I've been a little too busy and as unorganised as ever to do too much in the Brighton Festival so far. But one thing I've really been enjoying is Brian Eno's 77 Million Paintings at Fabrica gallery, a constantly shifting montage of images set to an austere soundtrack.
Interestingly it looks like the project was originally a DVD release, but Fabrica have, naturally, turned it into somethin very specific. The environs of the old church, pew-like sets of sofas, and the piles of spot-lit sand leading up to the void of the projection instill a curiously moving, and almost religious atmosphere. (Pictures at Fabrica's Flickr pool.)
A few minutes' observation can be pretty meditative. Initially curious, the mind is sucked in - there is something organic here, spurred on by the resemblance of the exhibit to a flower, perhaps. There is a lucidity, exaggerated by the darkness behind the light. And the mind knows that what you see in front of you is changing, but at the same time this change is difficult to catch a glimpse of. It exists, like dreams, on the edge of perception. The more you look for it, the more you miss it.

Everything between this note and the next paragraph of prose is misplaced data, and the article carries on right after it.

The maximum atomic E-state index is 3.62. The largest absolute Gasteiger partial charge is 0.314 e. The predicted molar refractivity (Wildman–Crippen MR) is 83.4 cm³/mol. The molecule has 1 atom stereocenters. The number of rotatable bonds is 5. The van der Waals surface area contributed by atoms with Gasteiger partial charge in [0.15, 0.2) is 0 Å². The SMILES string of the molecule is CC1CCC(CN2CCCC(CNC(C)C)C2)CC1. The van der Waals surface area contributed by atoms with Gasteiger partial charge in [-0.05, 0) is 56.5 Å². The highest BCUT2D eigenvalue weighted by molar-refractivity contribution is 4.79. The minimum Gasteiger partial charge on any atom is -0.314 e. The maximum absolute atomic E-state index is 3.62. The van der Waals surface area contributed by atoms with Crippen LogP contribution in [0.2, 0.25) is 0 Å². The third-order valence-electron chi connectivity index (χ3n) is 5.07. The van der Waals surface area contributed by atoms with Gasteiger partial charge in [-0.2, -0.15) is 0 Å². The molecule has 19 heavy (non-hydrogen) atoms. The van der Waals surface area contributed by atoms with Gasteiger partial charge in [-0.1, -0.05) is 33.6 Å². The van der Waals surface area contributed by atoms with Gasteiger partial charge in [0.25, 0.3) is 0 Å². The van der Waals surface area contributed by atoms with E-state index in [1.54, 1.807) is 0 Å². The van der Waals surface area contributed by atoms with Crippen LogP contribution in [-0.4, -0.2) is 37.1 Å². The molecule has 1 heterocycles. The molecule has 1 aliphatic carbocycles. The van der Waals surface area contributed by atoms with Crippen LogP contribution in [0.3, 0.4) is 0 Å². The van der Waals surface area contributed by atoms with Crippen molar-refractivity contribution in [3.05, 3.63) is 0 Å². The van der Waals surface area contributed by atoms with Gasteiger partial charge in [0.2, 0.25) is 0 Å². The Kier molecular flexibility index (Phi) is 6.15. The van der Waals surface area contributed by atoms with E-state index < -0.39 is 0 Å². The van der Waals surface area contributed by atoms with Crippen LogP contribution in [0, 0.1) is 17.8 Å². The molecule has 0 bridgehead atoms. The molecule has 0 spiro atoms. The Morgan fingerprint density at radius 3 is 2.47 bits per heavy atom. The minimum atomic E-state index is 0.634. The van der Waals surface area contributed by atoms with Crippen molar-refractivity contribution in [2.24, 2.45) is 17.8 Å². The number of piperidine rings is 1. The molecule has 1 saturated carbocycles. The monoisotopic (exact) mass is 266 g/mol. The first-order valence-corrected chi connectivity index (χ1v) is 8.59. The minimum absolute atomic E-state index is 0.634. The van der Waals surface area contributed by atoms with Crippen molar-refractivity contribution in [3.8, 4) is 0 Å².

For me, in fact, it is this awareness of change that has really forced me to blog about it. In a month of fairly intense change, 77 Million Paintings throws into contrast a lot of how we "progress" through daily life. Adverts, music, gadgets, films, fashions, even people - we become accustomed to distinct change, man-made change. Change that replaces one object with another at an ever-faster rate. "The Next Big Thing".
We forget how change is organic. How it happens in the background, without us. How we need it, rather than vice-versa. What if there was no "Next Big Thing", but just a flow of ... of not "Small Things", of not even "Things". Just a constant shifting. An endless permutation.
I recommend popping in to have a look if you can. It's free.